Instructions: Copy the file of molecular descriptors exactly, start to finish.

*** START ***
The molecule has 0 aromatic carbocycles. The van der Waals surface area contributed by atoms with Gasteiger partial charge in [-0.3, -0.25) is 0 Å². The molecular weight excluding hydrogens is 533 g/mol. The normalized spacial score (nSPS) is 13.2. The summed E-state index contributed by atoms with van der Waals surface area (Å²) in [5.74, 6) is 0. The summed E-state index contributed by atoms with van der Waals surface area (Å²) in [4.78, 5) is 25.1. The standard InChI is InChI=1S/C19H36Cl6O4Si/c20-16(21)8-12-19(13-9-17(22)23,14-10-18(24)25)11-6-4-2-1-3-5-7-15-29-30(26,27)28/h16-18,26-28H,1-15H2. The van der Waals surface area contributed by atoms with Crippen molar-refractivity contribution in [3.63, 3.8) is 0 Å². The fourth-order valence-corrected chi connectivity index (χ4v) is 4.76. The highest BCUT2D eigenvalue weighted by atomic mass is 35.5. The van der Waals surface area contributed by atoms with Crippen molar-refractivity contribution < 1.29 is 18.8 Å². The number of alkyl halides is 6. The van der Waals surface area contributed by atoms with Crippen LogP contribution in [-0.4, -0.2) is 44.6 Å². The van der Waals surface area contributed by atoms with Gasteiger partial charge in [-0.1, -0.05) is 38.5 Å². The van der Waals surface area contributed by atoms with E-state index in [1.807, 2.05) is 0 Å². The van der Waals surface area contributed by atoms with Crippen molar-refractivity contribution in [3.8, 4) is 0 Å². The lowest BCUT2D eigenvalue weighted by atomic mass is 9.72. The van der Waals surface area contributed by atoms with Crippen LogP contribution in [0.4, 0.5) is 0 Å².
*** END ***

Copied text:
The molecule has 0 aromatic carbocycles. The van der Waals surface area contributed by atoms with Gasteiger partial charge in [-0.3, -0.25) is 0 Å². The molecular weight excluding hydrogens is 533 g/mol. The normalized spacial score (nSPS) is 13.2. The summed E-state index contributed by atoms with van der Waals surface area (Å²) in [5.74, 6) is 0. The summed E-state index contributed by atoms with van der Waals surface area (Å²) in [4.78, 5) is 25.1. The standard InChI is InChI=1S/C19H36Cl6O4Si/c20-16(21)8-12-19(13-9-17(22)23,14-10-18(24)25)11-6-4-2-1-3-5-7-15-29-30(26,27)28/h16-18,26-28H,1-15H2. The van der Waals surface area contributed by atoms with Crippen molar-refractivity contribution in [3.63, 3.8) is 0 Å². The fourth-order valence-corrected chi connectivity index (χ4v) is 4.76. The highest BCUT2D eigenvalue weighted by atomic mass is 35.5. The van der Waals surface area contributed by atoms with Crippen molar-refractivity contribution < 1.29 is 18.8 Å². The number of alkyl halides is 6. The van der Waals surface area contributed by atoms with Crippen LogP contribution in [-0.4, -0.2) is 44.6 Å². The van der Waals surface area contributed by atoms with Gasteiger partial charge in [-0.1, -0.05) is 38.5 Å². The van der Waals surface area contributed by atoms with E-state index in [1.807, 2.05) is 0 Å². The van der Waals surface area contributed by atoms with Crippen molar-refractivity contribution in [3.8, 4) is 0 Å². The lowest BCUT2D eigenvalue weighted by atomic mass is 9.72. The van der Waals surface area contributed by atoms with Crippen LogP contribution in [0.4, 0.5) is 0 Å².